U.S. Congresswomen Anna Eshoo (D-California) and Zoe Lofgren (D-California) have reintroduced House Resolution 6027 for the Online Privacy Act of 2021.

Some of the bill’s key differentiators from CCPA, CDPA and CPA:

  • limitations on the disclosure of personal information to third parties that are not subject to the Act/jurisdiction of the US (Counter-Schrems II) (Section 204)
  • disclosure in privacy notice needs to name parties with whom information was shared (not just categories)
  • GDPR-style human intervention for automated processing
  • detailed right of data portability, including requirements for programming and providing access to relevant APIs
  • affirmative consent required for processing that links an individual with an algorithm, model or other means designed for behavioral personalization
  • obligation to provide the core service without targeted advertising where feasible
  • GDPR-style Art 14 privacy notice requirement for data collection by data brokers
  • exceptions for “Privacy preserving computing”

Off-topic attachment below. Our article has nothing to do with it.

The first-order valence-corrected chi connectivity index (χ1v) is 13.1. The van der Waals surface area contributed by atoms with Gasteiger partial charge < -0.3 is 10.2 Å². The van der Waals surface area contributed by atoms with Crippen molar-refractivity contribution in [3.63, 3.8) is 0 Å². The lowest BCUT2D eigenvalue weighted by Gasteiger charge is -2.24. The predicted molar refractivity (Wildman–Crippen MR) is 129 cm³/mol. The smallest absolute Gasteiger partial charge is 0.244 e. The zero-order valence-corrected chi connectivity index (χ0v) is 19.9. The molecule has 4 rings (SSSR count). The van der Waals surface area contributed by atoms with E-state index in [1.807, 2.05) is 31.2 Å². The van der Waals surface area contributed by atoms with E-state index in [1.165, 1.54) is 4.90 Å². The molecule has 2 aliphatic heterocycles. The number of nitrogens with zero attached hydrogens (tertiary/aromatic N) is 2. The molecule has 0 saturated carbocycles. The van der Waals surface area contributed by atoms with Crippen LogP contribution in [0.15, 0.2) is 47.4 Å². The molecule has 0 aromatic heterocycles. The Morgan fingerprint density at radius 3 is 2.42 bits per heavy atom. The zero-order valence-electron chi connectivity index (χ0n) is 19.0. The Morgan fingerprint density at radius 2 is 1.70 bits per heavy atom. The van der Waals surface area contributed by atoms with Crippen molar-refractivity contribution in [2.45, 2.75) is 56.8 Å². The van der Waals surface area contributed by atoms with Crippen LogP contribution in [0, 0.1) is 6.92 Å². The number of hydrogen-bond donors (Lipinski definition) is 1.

• consent required for disclosure to third parties (by category) and for sale (by party)
  • specific limitations on disclosure for marketing/advertising purposes
  • prohibition on re-identification of information
  • specific prohibition on processing content of communications
  • GDPR style requirement for easy mechanism to revoke consent
  • specific prohibition on dark patterns in notice and consent and privacy policies
  • detailed requirements re: information security policies
  • initiative to provide templates and assistance on this to SMEs
  • GDPR-style 72 hour data breach notification requirements
  • establishment of a Digital Privacy Agency to enforce the act that would have an annual budget of $550 million